MASSDEVICE ON CALL — For the 1st time Mazor Robotics’ (PINK:MZRTF) Renaissance robot-assisted surgical system system was used to to treat a Parkinson’s patient, implanting a battery-sized neurostimulator that delivers mild electrical stimulation to targeted areas of the brain.
The landmark procedure took place at a Florida hospital earlier this month. Caesarea, Israel-based Mazor said 2 more patients have since been treated with positive results.
Deep-brain stimulation has been used to treat the symptoms of Parkinson’s disease in approximately 30,000 people worldwide, according to a company statement. The device maker is planning a wider 2014 commercial launch of its surgical system for use in brain procedures.
Mazor’s Renaissance robot system has been cleared in the U.S. for brain surgery, but had never before been used in a deep-brain stimulation procedure to treat Parkinson’s disease. More than 35 patients in Germany alone have successfully undergone brain biopsy procedures using the Mazor robot.
Big companies expect a 7% increase in employee healthcare costs, survey says
In 2014 large companies expect to pay 7% more in employee healthcare benefit costs, according to a survey conducted by the National Business Group on Health. Executives made the same 7% prediction in 2012 and 2013, but this year the poll found that some are exploring the option of health insurance exchanges. Larger companies will not be allowed to enroll in government-organized health insurance exchanges until 2017. This year’s survey also found that more than 1/3 of employers believe a consumer-directed health plan is the best cost control measure.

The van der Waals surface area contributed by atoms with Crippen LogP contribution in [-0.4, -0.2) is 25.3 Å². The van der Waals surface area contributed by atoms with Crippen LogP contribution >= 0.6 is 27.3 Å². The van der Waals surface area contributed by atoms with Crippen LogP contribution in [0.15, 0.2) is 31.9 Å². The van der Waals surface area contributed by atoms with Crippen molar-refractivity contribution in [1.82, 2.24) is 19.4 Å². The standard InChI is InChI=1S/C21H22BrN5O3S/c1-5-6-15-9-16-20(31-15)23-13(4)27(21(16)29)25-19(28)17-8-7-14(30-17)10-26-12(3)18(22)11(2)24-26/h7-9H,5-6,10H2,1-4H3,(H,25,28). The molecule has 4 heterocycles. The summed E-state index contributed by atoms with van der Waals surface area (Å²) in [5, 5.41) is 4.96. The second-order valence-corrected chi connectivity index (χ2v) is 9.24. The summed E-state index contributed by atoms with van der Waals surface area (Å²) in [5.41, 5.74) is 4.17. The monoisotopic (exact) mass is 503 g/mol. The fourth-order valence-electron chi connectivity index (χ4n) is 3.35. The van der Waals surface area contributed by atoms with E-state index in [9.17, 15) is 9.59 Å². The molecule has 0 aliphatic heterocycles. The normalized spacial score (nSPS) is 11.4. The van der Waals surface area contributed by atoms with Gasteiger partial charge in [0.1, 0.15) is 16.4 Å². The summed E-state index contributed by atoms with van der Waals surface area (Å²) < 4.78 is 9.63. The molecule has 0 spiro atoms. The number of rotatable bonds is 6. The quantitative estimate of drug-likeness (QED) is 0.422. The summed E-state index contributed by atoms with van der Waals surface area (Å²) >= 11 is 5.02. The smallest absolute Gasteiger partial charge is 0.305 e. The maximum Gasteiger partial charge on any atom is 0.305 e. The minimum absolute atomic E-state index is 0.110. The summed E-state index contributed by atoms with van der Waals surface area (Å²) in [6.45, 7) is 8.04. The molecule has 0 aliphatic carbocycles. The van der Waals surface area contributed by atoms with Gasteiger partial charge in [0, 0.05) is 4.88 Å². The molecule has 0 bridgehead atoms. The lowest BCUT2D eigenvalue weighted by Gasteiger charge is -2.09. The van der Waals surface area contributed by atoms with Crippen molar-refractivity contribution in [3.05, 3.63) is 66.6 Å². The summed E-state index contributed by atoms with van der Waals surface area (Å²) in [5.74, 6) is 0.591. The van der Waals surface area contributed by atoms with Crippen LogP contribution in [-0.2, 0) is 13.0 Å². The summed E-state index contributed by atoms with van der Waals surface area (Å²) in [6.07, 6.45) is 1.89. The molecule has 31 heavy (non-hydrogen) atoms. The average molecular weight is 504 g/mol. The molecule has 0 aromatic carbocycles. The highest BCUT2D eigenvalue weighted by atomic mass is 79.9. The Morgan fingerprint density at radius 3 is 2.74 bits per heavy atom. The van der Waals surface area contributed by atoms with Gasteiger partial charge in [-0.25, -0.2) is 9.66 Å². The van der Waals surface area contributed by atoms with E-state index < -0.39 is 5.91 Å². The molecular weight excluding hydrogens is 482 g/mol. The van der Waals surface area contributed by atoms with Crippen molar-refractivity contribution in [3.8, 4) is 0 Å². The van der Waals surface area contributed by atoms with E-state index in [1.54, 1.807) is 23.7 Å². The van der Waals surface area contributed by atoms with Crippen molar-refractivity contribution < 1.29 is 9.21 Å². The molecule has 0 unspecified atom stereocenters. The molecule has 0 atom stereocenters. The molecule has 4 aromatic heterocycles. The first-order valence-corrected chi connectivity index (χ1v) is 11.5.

Using PET scans, researchers glean insights into Huntington’s disease
Researchers at the Feinstein Institute have developed a new tool to measure the progression of Huntington’s disease,
a degenerative disease that usually appears in a person’s 40s and 50s. The researchers took PET scans of 12 people with asymptomatic Huntington’s, examining them over a 7 year period. They then tallied the number of brain abnormalities seen in the images and measured the rate of the disease’s progression. Their findings may help doctors discern the effects of new drugs before symptoms appear.
Bill Clinton going on the Obamacare campaign trail
Former President Bill Clinton is this month launching a campaign to ‘sell’ healthcare reform to the American public. The efforts will kick off with a speech on September 4, in which the former Commander in Chief is slated to discuss reform from his presidential library in Little Rock, Ark.
The White House is currently targeting young people, a key demographic that will help the law function properly if they enroll in the government insurance exchanges. Clinton’s speech will come 1 month before insurance exchanges open for business on October 1.
Urine test might help ID cognitive decline in diabetes patients
A urine test shows promise in identifying which Type II diabetes patients are at a higher risk for cognitive impairment. Researchers found that patients with a certain protein present in urine samples had a steeper cognitive decline than patients whose urine lacked the protein. The study, slated to come out in the next issue of Clinical Journal of the American Society of Nephrology, evaluated 2,977 diabetes patients with normal kidney function over a period of 4-5 years.